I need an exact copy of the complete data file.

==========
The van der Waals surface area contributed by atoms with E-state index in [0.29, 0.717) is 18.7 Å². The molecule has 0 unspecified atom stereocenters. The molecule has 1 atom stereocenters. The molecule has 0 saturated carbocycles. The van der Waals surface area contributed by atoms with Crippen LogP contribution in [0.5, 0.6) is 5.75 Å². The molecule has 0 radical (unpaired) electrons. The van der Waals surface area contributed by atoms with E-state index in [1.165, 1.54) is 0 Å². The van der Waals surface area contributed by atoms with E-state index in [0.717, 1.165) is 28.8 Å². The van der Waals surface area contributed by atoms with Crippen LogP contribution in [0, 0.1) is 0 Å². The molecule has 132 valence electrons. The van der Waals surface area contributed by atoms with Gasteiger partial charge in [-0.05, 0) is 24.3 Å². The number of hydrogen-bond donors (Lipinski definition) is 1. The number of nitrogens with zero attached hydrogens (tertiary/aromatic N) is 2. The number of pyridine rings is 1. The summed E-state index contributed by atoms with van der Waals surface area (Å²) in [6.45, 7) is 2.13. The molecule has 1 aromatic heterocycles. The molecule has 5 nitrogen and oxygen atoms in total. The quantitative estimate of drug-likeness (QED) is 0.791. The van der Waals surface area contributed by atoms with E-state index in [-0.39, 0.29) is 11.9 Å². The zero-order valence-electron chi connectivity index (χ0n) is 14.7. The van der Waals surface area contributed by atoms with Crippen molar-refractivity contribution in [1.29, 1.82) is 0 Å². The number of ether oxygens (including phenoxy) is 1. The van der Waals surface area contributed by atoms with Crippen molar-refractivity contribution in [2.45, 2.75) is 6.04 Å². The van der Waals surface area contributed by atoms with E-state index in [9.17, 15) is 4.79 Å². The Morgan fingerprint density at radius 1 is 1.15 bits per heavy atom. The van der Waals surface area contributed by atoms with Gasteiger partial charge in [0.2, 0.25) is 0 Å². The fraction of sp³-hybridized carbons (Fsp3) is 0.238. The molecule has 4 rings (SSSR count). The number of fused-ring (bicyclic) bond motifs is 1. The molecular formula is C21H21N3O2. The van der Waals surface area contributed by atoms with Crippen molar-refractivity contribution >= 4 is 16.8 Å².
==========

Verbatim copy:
The van der Waals surface area contributed by atoms with E-state index in [0.29, 0.717) is 18.7 Å². The molecule has 0 unspecified atom stereocenters. The molecule has 1 atom stereocenters. The molecule has 0 saturated carbocycles. The van der Waals surface area contributed by atoms with Crippen LogP contribution in [0.5, 0.6) is 5.75 Å². The molecule has 0 radical (unpaired) electrons. The van der Waals surface area contributed by atoms with E-state index in [1.165, 1.54) is 0 Å². The van der Waals surface area contributed by atoms with E-state index in [0.717, 1.165) is 28.8 Å². The van der Waals surface area contributed by atoms with Crippen LogP contribution in [0, 0.1) is 0 Å². The molecule has 132 valence electrons. The van der Waals surface area contributed by atoms with Gasteiger partial charge in [-0.05, 0) is 24.3 Å². The number of hydrogen-bond donors (Lipinski definition) is 1. The number of nitrogens with zero attached hydrogens (tertiary/aromatic N) is 2. The number of pyridine rings is 1. The summed E-state index contributed by atoms with van der Waals surface area (Å²) in [6.45, 7) is 2.13. The molecule has 1 aromatic heterocycles. The molecule has 5 nitrogen and oxygen atoms in total. The quantitative estimate of drug-likeness (QED) is 0.791. The van der Waals surface area contributed by atoms with E-state index in [-0.39, 0.29) is 11.9 Å². The zero-order valence-electron chi connectivity index (χ0n) is 14.7. The van der Waals surface area contributed by atoms with Crippen molar-refractivity contribution in [1.29, 1.82) is 0 Å². The number of ether oxygens (including phenoxy) is 1. The van der Waals surface area contributed by atoms with Crippen molar-refractivity contribution in [2.45, 2.75) is 6.04 Å². The van der Waals surface area contributed by atoms with E-state index in [9.17, 15) is 4.79 Å². The Morgan fingerprint density at radius 1 is 1.15 bits per heavy atom. The van der Waals surface area contributed by atoms with Gasteiger partial charge in [0.2, 0.25) is 0 Å². The fraction of sp³-hybridized carbons (Fsp3) is 0.238. The molecule has 4 rings (SSSR count). The number of fused-ring (bicyclic) bond motifs is 1. The molecular formula is C21H21N3O2. The van der Waals surface area contributed by atoms with Crippen molar-refractivity contribution >= 4 is 16.8 Å².